I tried to apply all the lessons learned throughout the year on dedicated Floor Judging. When I check on a match, the first thing I check are the lifepads. Are both players keeping track? Do they have the same life totals? If there are discrepancies, it’s good practice to try and solve them. Also stuff like energy, poison etc. needs to be properly tracked.
Then I start counting cards to make sure nothing funny is going on. I also listen on how the communication is going. Most matches were a lot more tense, even from an early stage in the tournament. Quite logical, because so much is on the line. Fortunately there was also some goofing around, and a certain Mr. Alexandre Darras cracked me up from time to time.
I also wanted a good metagame overview, and with the format being Modern, the room had almost as many archetypes as it had matches. I was expecting a lot of Arclight Phoenixes, KCI and Amulet, and I was only wrong about the last one. When deck checking we tried to focus on the decks in contention for Top 8 as much as possible, but I also made sure to have a recheck in there once in a while. As you can see I had loads of stuff to do and also had great fun.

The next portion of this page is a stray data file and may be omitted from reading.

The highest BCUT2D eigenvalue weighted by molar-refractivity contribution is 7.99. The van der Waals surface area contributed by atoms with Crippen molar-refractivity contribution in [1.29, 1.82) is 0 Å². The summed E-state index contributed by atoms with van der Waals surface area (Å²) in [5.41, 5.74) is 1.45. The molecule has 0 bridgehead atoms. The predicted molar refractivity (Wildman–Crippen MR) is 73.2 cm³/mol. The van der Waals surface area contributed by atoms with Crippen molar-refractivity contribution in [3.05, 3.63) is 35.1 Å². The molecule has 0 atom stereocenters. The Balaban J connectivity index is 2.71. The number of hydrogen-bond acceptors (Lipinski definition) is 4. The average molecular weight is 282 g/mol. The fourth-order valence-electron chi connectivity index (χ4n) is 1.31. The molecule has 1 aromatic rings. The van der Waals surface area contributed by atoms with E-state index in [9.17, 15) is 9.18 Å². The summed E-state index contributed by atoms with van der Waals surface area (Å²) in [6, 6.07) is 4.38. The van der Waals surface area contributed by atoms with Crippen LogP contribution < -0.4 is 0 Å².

As a floor Judge, you are highly visible and I was approached by several players/playing Judges to talk about the Judge Program and changes to organized play. I could handle most questions and have no issues with giving my personal opinion or talking about program philosophy, but had a really hard time talking with a motivated L1 on how to become L2. I honestly have no clue how to do that right now, and I sincerely hope that this changes soon.
Cool stuff happening